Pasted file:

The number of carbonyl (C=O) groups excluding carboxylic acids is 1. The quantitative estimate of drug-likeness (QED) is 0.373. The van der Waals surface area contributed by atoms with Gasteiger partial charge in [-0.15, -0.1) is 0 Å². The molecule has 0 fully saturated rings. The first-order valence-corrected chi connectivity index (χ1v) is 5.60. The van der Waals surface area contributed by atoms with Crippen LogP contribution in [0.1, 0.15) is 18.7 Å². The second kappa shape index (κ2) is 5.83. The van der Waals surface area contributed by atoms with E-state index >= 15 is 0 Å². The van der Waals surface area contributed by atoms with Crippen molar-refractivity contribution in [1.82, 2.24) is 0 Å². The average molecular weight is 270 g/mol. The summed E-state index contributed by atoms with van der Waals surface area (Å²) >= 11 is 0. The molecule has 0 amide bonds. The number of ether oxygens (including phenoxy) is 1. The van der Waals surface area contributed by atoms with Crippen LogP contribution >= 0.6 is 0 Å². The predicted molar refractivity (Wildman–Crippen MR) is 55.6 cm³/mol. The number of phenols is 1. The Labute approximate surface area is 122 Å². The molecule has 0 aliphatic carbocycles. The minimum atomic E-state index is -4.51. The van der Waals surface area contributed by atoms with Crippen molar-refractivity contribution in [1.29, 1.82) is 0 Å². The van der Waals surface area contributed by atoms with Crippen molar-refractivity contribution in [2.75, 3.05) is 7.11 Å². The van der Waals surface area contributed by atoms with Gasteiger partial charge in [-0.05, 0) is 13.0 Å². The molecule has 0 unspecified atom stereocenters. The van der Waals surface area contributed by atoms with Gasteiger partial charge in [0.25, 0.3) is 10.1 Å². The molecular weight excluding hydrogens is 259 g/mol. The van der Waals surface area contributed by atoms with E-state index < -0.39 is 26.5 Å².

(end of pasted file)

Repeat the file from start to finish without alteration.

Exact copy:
The number of carbonyl (C=O) groups excluding carboxylic acids is 1. The quantitative estimate of drug-likeness (QED) is 0.373. The van der Waals surface area contributed by atoms with Gasteiger partial charge in [-0.15, -0.1) is 0 Å². The molecule has 0 fully saturated rings. The first-order valence-corrected chi connectivity index (χ1v) is 5.60. The van der Waals surface area contributed by atoms with Crippen LogP contribution in [0.1, 0.15) is 18.7 Å². The second kappa shape index (κ2) is 5.83. The van der Waals surface area contributed by atoms with E-state index >= 15 is 0 Å². The van der Waals surface area contributed by atoms with Crippen molar-refractivity contribution in [1.82, 2.24) is 0 Å². The average molecular weight is 270 g/mol. The summed E-state index contributed by atoms with van der Waals surface area (Å²) >= 11 is 0. The molecule has 0 amide bonds. The number of ether oxygens (including phenoxy) is 1. The van der Waals surface area contributed by atoms with Crippen LogP contribution >= 0.6 is 0 Å². The predicted molar refractivity (Wildman–Crippen MR) is 55.6 cm³/mol. The number of phenols is 1. The Labute approximate surface area is 122 Å². The molecule has 0 aliphatic carbocycles. The minimum atomic E-state index is -4.51. The van der Waals surface area contributed by atoms with Crippen molar-refractivity contribution in [1.29, 1.82) is 0 Å². The van der Waals surface area contributed by atoms with Crippen molar-refractivity contribution in [2.75, 3.05) is 7.11 Å². The van der Waals surface area contributed by atoms with Gasteiger partial charge in [-0.05, 0) is 13.0 Å². The molecule has 0 unspecified atom stereocenters. The van der Waals surface area contributed by atoms with Gasteiger partial charge in [0.25, 0.3) is 10.1 Å². The molecular weight excluding hydrogens is 259 g/mol. The van der Waals surface area contributed by atoms with E-state index < -0.39 is 26.5 Å².